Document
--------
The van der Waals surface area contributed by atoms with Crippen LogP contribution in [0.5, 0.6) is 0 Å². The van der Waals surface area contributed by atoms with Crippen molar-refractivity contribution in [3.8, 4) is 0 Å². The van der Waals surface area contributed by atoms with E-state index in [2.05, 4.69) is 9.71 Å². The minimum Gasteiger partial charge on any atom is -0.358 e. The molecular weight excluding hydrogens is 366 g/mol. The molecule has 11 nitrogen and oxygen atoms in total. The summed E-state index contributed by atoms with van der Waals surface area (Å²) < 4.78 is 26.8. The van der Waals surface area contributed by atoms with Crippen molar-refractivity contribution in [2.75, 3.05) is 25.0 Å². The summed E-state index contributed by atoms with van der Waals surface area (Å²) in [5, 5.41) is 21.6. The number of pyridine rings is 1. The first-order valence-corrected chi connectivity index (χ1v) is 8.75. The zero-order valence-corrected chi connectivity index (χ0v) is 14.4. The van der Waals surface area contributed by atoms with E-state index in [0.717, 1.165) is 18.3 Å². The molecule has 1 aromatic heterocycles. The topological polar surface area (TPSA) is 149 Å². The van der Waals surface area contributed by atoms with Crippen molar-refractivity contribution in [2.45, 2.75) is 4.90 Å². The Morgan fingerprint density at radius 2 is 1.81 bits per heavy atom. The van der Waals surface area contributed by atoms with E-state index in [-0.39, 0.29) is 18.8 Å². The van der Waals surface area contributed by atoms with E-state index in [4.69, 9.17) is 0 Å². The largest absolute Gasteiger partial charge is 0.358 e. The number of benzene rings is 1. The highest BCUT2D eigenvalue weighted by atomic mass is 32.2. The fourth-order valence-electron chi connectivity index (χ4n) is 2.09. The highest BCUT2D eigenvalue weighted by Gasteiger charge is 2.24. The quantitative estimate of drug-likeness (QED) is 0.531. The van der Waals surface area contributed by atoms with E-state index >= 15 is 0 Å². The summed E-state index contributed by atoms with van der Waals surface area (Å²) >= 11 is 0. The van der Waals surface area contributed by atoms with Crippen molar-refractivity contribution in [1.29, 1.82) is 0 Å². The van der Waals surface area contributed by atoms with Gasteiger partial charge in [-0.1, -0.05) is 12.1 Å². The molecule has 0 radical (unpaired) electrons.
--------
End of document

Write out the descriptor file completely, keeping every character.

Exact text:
The van der Waals surface area contributed by atoms with Crippen LogP contribution in [0.5, 0.6) is 0 Å². The van der Waals surface area contributed by atoms with Crippen molar-refractivity contribution in [3.8, 4) is 0 Å². The van der Waals surface area contributed by atoms with E-state index in [2.05, 4.69) is 9.71 Å². The minimum Gasteiger partial charge on any atom is -0.358 e. The molecular weight excluding hydrogens is 366 g/mol. The molecule has 11 nitrogen and oxygen atoms in total. The summed E-state index contributed by atoms with van der Waals surface area (Å²) < 4.78 is 26.8. The van der Waals surface area contributed by atoms with Crippen molar-refractivity contribution in [2.75, 3.05) is 25.0 Å². The summed E-state index contributed by atoms with van der Waals surface area (Å²) in [5, 5.41) is 21.6. The number of pyridine rings is 1. The first-order valence-corrected chi connectivity index (χ1v) is 8.75. The zero-order valence-corrected chi connectivity index (χ0v) is 14.4. The van der Waals surface area contributed by atoms with E-state index in [0.717, 1.165) is 18.3 Å². The molecule has 1 aromatic heterocycles. The topological polar surface area (TPSA) is 149 Å². The van der Waals surface area contributed by atoms with Crippen molar-refractivity contribution in [2.45, 2.75) is 4.90 Å². The Morgan fingerprint density at radius 2 is 1.81 bits per heavy atom. The van der Waals surface area contributed by atoms with E-state index in [-0.39, 0.29) is 18.8 Å². The van der Waals surface area contributed by atoms with E-state index in [4.69, 9.17) is 0 Å². The largest absolute Gasteiger partial charge is 0.358 e. The number of benzene rings is 1. The highest BCUT2D eigenvalue weighted by atomic mass is 32.2. The fourth-order valence-electron chi connectivity index (χ4n) is 2.09. The highest BCUT2D eigenvalue weighted by Gasteiger charge is 2.24. The quantitative estimate of drug-likeness (QED) is 0.531. The van der Waals surface area contributed by atoms with E-state index >= 15 is 0 Å². The summed E-state index contributed by atoms with van der Waals surface area (Å²) >= 11 is 0. The van der Waals surface area contributed by atoms with Crippen molar-refractivity contribution in [1.29, 1.82) is 0 Å². The van der Waals surface area contributed by atoms with Gasteiger partial charge in [-0.1, -0.05) is 12.1 Å². The molecule has 0 radical (unpaired) electrons.